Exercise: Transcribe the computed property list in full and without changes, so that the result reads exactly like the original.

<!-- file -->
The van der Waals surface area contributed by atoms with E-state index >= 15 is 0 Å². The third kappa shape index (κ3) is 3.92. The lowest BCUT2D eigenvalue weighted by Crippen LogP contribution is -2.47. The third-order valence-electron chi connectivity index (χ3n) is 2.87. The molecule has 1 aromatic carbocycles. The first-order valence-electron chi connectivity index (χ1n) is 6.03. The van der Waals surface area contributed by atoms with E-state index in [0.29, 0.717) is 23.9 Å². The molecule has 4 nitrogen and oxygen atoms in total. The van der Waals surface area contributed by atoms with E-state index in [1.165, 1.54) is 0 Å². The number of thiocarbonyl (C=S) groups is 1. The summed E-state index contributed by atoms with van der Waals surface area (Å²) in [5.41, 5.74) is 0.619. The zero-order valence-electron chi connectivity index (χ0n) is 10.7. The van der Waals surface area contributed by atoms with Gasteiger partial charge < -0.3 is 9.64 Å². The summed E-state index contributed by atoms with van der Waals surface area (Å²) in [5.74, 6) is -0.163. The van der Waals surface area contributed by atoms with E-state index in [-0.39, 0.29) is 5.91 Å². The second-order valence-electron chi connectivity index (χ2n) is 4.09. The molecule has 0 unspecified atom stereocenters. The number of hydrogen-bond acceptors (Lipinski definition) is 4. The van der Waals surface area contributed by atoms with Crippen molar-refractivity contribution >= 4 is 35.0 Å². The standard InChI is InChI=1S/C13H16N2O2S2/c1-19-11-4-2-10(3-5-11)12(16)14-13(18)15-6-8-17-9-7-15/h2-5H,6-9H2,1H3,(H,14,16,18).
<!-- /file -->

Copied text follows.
The van der Waals surface area contributed by atoms with E-state index >= 15 is 0 Å². The third kappa shape index (κ3) is 3.92. The lowest BCUT2D eigenvalue weighted by Crippen LogP contribution is -2.47. The third-order valence-electron chi connectivity index (χ3n) is 2.87. The molecule has 1 aromatic carbocycles. The first-order valence-electron chi connectivity index (χ1n) is 6.03. The van der Waals surface area contributed by atoms with E-state index in [0.29, 0.717) is 23.9 Å². The molecule has 4 nitrogen and oxygen atoms in total. The van der Waals surface area contributed by atoms with E-state index in [1.165, 1.54) is 0 Å². The number of thiocarbonyl (C=S) groups is 1. The summed E-state index contributed by atoms with van der Waals surface area (Å²) in [5.41, 5.74) is 0.619. The zero-order valence-electron chi connectivity index (χ0n) is 10.7. The van der Waals surface area contributed by atoms with Gasteiger partial charge < -0.3 is 9.64 Å². The summed E-state index contributed by atoms with van der Waals surface area (Å²) in [5.74, 6) is -0.163. The van der Waals surface area contributed by atoms with E-state index in [-0.39, 0.29) is 5.91 Å². The second-order valence-electron chi connectivity index (χ2n) is 4.09. The molecule has 0 unspecified atom stereocenters. The number of hydrogen-bond acceptors (Lipinski definition) is 4. The van der Waals surface area contributed by atoms with Crippen molar-refractivity contribution >= 4 is 35.0 Å². The standard InChI is InChI=1S/C13H16N2O2S2/c1-19-11-4-2-10(3-5-11)12(16)14-13(18)15-6-8-17-9-7-15/h2-5H,6-9H2,1H3,(H,14,16,18).